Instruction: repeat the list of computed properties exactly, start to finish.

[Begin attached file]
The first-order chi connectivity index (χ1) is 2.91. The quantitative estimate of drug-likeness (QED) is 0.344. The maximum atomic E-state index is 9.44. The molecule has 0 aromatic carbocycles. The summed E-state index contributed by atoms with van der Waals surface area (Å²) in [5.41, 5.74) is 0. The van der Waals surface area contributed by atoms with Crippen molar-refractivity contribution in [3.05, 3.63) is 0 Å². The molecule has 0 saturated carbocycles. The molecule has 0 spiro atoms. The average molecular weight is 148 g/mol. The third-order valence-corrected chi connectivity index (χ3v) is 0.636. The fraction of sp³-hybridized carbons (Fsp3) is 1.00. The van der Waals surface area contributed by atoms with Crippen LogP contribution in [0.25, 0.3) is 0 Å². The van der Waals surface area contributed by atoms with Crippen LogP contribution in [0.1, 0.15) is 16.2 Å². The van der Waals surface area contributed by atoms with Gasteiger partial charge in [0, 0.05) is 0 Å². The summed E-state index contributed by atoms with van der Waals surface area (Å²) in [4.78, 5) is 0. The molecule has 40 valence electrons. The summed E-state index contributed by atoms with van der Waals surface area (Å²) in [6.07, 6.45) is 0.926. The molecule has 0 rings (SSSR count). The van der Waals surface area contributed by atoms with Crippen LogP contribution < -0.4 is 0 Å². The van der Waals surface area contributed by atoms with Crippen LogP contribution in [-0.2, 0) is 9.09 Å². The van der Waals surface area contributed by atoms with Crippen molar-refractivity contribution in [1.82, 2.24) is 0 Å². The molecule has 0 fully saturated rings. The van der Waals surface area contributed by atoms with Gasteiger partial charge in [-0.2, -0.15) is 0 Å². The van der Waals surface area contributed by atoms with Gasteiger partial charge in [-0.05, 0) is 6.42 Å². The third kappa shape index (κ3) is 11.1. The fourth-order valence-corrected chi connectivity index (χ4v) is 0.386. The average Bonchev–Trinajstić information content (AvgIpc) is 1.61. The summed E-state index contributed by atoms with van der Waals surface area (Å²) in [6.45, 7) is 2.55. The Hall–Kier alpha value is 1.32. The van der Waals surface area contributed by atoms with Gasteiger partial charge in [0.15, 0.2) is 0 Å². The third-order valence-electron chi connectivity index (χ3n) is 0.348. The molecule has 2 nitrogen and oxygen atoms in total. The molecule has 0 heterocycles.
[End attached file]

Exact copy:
The first-order chi connectivity index (χ1) is 2.91. The quantitative estimate of drug-likeness (QED) is 0.344. The maximum atomic E-state index is 9.44. The molecule has 0 aromatic carbocycles. The summed E-state index contributed by atoms with van der Waals surface area (Å²) in [5.41, 5.74) is 0. The van der Waals surface area contributed by atoms with Crippen molar-refractivity contribution in [3.05, 3.63) is 0 Å². The molecule has 0 saturated carbocycles. The molecule has 0 spiro atoms. The average molecular weight is 148 g/mol. The third-order valence-corrected chi connectivity index (χ3v) is 0.636. The fraction of sp³-hybridized carbons (Fsp3) is 1.00. The van der Waals surface area contributed by atoms with Crippen LogP contribution in [0.25, 0.3) is 0 Å². The van der Waals surface area contributed by atoms with Crippen LogP contribution in [0.1, 0.15) is 16.2 Å². The van der Waals surface area contributed by atoms with Gasteiger partial charge in [0, 0.05) is 0 Å². The summed E-state index contributed by atoms with van der Waals surface area (Å²) in [4.78, 5) is 0. The molecule has 40 valence electrons. The summed E-state index contributed by atoms with van der Waals surface area (Å²) in [6.07, 6.45) is 0.926. The molecule has 0 rings (SSSR count). The van der Waals surface area contributed by atoms with Crippen LogP contribution < -0.4 is 0 Å². The van der Waals surface area contributed by atoms with Crippen LogP contribution in [-0.2, 0) is 9.09 Å². The van der Waals surface area contributed by atoms with Crippen molar-refractivity contribution in [1.82, 2.24) is 0 Å². The molecule has 0 fully saturated rings. The van der Waals surface area contributed by atoms with Gasteiger partial charge in [-0.2, -0.15) is 0 Å². The van der Waals surface area contributed by atoms with Gasteiger partial charge in [-0.05, 0) is 6.42 Å². The third kappa shape index (κ3) is 11.1. The fourth-order valence-corrected chi connectivity index (χ4v) is 0.386. The average Bonchev–Trinajstić information content (AvgIpc) is 1.61. The summed E-state index contributed by atoms with van der Waals surface area (Å²) in [6.45, 7) is 2.55. The Hall–Kier alpha value is 1.32. The van der Waals surface area contributed by atoms with Gasteiger partial charge in [0.15, 0.2) is 0 Å². The third-order valence-electron chi connectivity index (χ3n) is 0.348. The molecule has 2 nitrogen and oxygen atoms in total. The molecule has 0 heterocycles.